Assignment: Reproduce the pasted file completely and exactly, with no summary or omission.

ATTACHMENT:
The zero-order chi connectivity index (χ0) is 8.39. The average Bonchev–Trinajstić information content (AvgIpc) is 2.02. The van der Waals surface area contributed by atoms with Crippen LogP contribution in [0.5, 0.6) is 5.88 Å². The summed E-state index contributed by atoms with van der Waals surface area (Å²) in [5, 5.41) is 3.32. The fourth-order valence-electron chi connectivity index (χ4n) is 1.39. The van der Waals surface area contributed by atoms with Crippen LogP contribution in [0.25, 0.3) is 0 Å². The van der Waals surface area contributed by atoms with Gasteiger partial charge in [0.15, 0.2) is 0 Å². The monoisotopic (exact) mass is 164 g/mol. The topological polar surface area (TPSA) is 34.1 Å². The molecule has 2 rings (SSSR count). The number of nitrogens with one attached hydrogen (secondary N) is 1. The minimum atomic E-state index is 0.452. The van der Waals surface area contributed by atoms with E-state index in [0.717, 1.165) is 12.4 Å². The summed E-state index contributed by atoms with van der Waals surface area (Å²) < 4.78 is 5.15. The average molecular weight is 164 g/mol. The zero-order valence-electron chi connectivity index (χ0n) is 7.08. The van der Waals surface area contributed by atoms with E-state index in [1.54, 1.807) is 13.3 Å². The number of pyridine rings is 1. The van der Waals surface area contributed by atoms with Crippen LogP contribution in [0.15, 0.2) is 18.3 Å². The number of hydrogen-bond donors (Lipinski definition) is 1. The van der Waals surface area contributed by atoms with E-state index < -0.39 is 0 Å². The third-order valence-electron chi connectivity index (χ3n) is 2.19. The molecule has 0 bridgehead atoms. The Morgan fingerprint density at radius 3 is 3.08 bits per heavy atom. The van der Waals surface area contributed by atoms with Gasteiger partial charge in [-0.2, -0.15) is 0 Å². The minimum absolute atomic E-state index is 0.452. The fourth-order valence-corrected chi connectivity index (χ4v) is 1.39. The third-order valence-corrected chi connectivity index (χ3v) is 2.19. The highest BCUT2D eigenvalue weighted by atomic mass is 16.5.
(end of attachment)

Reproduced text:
The zero-order chi connectivity index (χ0) is 8.39. The average Bonchev–Trinajstić information content (AvgIpc) is 2.02. The van der Waals surface area contributed by atoms with Crippen LogP contribution in [0.5, 0.6) is 5.88 Å². The summed E-state index contributed by atoms with van der Waals surface area (Å²) in [5, 5.41) is 3.32. The fourth-order valence-electron chi connectivity index (χ4n) is 1.39. The van der Waals surface area contributed by atoms with Crippen LogP contribution in [0.25, 0.3) is 0 Å². The van der Waals surface area contributed by atoms with Gasteiger partial charge in [0.15, 0.2) is 0 Å². The monoisotopic (exact) mass is 164 g/mol. The topological polar surface area (TPSA) is 34.1 Å². The molecule has 2 rings (SSSR count). The number of nitrogens with one attached hydrogen (secondary N) is 1. The minimum atomic E-state index is 0.452. The van der Waals surface area contributed by atoms with E-state index in [0.717, 1.165) is 12.4 Å². The summed E-state index contributed by atoms with van der Waals surface area (Å²) < 4.78 is 5.15. The average molecular weight is 164 g/mol. The zero-order valence-electron chi connectivity index (χ0n) is 7.08. The van der Waals surface area contributed by atoms with E-state index in [1.54, 1.807) is 13.3 Å². The number of pyridine rings is 1. The van der Waals surface area contributed by atoms with Crippen LogP contribution in [0.15, 0.2) is 18.3 Å². The number of hydrogen-bond donors (Lipinski definition) is 1. The van der Waals surface area contributed by atoms with E-state index < -0.39 is 0 Å². The third-order valence-electron chi connectivity index (χ3n) is 2.19. The molecule has 0 bridgehead atoms. The Morgan fingerprint density at radius 3 is 3.08 bits per heavy atom. The van der Waals surface area contributed by atoms with Gasteiger partial charge in [-0.2, -0.15) is 0 Å². The minimum absolute atomic E-state index is 0.452. The fourth-order valence-corrected chi connectivity index (χ4v) is 1.39. The third-order valence-corrected chi connectivity index (χ3v) is 2.19. The highest BCUT2D eigenvalue weighted by atomic mass is 16.5.